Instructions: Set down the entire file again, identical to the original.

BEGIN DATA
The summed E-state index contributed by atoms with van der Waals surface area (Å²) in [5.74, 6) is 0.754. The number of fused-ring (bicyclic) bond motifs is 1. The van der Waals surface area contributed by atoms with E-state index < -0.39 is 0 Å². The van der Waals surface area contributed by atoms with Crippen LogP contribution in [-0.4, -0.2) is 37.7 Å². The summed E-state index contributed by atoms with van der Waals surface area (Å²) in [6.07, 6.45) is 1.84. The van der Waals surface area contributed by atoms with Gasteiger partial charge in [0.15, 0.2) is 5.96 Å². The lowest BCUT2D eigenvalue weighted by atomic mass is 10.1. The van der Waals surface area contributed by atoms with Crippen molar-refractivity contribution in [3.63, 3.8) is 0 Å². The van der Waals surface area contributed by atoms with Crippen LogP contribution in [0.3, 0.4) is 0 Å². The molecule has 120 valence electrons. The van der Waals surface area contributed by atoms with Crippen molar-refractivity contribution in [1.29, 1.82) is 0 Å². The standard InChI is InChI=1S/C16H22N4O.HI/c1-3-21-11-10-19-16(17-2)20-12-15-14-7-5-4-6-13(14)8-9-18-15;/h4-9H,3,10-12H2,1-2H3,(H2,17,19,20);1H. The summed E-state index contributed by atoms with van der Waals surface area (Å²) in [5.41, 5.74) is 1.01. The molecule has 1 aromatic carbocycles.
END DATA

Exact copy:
The summed E-state index contributed by atoms with van der Waals surface area (Å²) in [5.74, 6) is 0.754. The number of fused-ring (bicyclic) bond motifs is 1. The van der Waals surface area contributed by atoms with E-state index < -0.39 is 0 Å². The van der Waals surface area contributed by atoms with Crippen LogP contribution in [-0.4, -0.2) is 37.7 Å². The summed E-state index contributed by atoms with van der Waals surface area (Å²) in [6.07, 6.45) is 1.84. The van der Waals surface area contributed by atoms with Gasteiger partial charge in [0.15, 0.2) is 5.96 Å². The lowest BCUT2D eigenvalue weighted by atomic mass is 10.1. The van der Waals surface area contributed by atoms with Crippen molar-refractivity contribution in [3.63, 3.8) is 0 Å². The van der Waals surface area contributed by atoms with Crippen LogP contribution in [0.3, 0.4) is 0 Å². The molecule has 120 valence electrons. The van der Waals surface area contributed by atoms with Crippen molar-refractivity contribution in [1.29, 1.82) is 0 Å². The standard InChI is InChI=1S/C16H22N4O.HI/c1-3-21-11-10-19-16(17-2)20-12-15-14-7-5-4-6-13(14)8-9-18-15;/h4-9H,3,10-12H2,1-2H3,(H2,17,19,20);1H. The summed E-state index contributed by atoms with van der Waals surface area (Å²) in [5.41, 5.74) is 1.01. The molecule has 1 aromatic carbocycles.